When we last left our intrepid superheroes (in 2004’s The Incredibles) they had defeated the nasty villain Syndrome. The new film opens with the Incredibles battling the Underminer, the same villain they had encountered at the end of the previous film. They win the day with the help of their superhero buddy Frozone, but the resulting chaos puts the Incredibles back in the doghouse with the law and the public.
Soon afterwards, however, Helen Parr, AKA Elastigirl, is given an opportunity to save the reputation of the family—and of all Superheroes. Meanwhile, husband Bob Parr, AKA Mr. Incredible, stays home with the kids—fast-mover Dash, disappearing and force-field producing Violet, and baby Jack-Jack. With the latter just beginning to reveal his own weird and still uncontrolled superpowers, and the older kids undergoing teenage-angst or New Math issues, Bob has his hands more than full. Get it here
Loaded with Pixar’s typically brilliant animation and clever plotting, Incredibles 2 is every bit as good as its predecessor—perhaps even better. As reviewed here on a 65-inch OLED TV, the Ultra HD disc’s colors were vivid and true and the 4K resolution superb—but we expect no less from Pixar. The use of HDR is also effective. Bright highlights pop off the screen in a realistic, tangible, but also sometimes surprisingly subtle way that only well-produced HDR can offer.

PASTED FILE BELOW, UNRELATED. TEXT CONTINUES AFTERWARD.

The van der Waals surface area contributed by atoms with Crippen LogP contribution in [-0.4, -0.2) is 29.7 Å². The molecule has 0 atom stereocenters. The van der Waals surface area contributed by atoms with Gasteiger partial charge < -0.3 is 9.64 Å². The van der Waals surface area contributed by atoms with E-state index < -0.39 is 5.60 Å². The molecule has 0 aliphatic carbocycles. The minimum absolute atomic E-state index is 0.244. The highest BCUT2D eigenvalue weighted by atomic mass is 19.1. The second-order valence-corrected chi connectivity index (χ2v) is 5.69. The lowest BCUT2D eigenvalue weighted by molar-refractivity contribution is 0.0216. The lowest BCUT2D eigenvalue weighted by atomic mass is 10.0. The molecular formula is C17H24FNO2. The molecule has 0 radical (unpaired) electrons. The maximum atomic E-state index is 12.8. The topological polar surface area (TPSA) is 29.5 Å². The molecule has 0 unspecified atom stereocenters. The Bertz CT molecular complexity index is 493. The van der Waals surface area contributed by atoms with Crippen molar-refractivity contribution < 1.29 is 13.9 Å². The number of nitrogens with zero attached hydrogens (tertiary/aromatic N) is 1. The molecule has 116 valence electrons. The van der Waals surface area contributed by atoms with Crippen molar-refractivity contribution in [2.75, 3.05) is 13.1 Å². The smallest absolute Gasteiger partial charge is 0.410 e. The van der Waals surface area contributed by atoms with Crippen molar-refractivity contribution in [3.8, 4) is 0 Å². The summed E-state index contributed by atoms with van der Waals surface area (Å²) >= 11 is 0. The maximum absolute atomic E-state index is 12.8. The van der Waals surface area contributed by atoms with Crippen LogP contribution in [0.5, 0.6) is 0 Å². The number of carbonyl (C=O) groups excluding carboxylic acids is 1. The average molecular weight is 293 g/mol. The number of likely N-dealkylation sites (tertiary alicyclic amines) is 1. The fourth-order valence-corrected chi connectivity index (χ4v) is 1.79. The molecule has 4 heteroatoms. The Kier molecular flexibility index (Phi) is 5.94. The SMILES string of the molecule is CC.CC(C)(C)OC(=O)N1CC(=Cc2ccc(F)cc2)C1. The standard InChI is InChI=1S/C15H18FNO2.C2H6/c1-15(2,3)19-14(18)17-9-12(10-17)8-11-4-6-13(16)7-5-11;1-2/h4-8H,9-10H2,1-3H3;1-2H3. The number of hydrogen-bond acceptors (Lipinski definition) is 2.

The Dolby Atmos soundtrack (reviewed here in conventional 5.1 surround) is shiny and vivid, but as with many recent Disney releases it is recorded at an unusually low level. There are also some related dynamic range issues: I had to raise the volume level 3-4 dB higher than the first film required, and when I did so the louder bits were over the top. But many listeners won’t mind this, and the soundtrack is otherwise excellent, especially Michael Giacchino’s James Bond-flavored score.
The extras (only on the included standard Blu-ray disc) include deleted scenes (though as with most such deleted scenes in animated films, they’re roughly sketched), outtakes, a number of “making of” shorts, and a commentary track. There’s also Bao, the theatrical short that accompanied the film in theaters (though as good as it is, I wonder when touchy-feely replaced humor and whimsy in Pixar’s shorts). There are also two extras available only with the digital download of the film (which I view as an ominous development). But the highlight extra for me is the Auntie Edna Mini-Movie, in which the Incredibles’ quirky costume/fashion designer and movie scene-stealer Edna Mode babysits for the unpredictable Jack-Jack.
Ultra HD Blu-ray Studio: Disney/Pixar Aspect Ratio: 2.39:1 HDR Format: HDR10 Audio Format: Dolby Atmos with True HD 7.1 core Length: 118 minutes Director: Brad Bird Starring: Holly Hunter, Craig T. Nelson, Samuel L. Jackson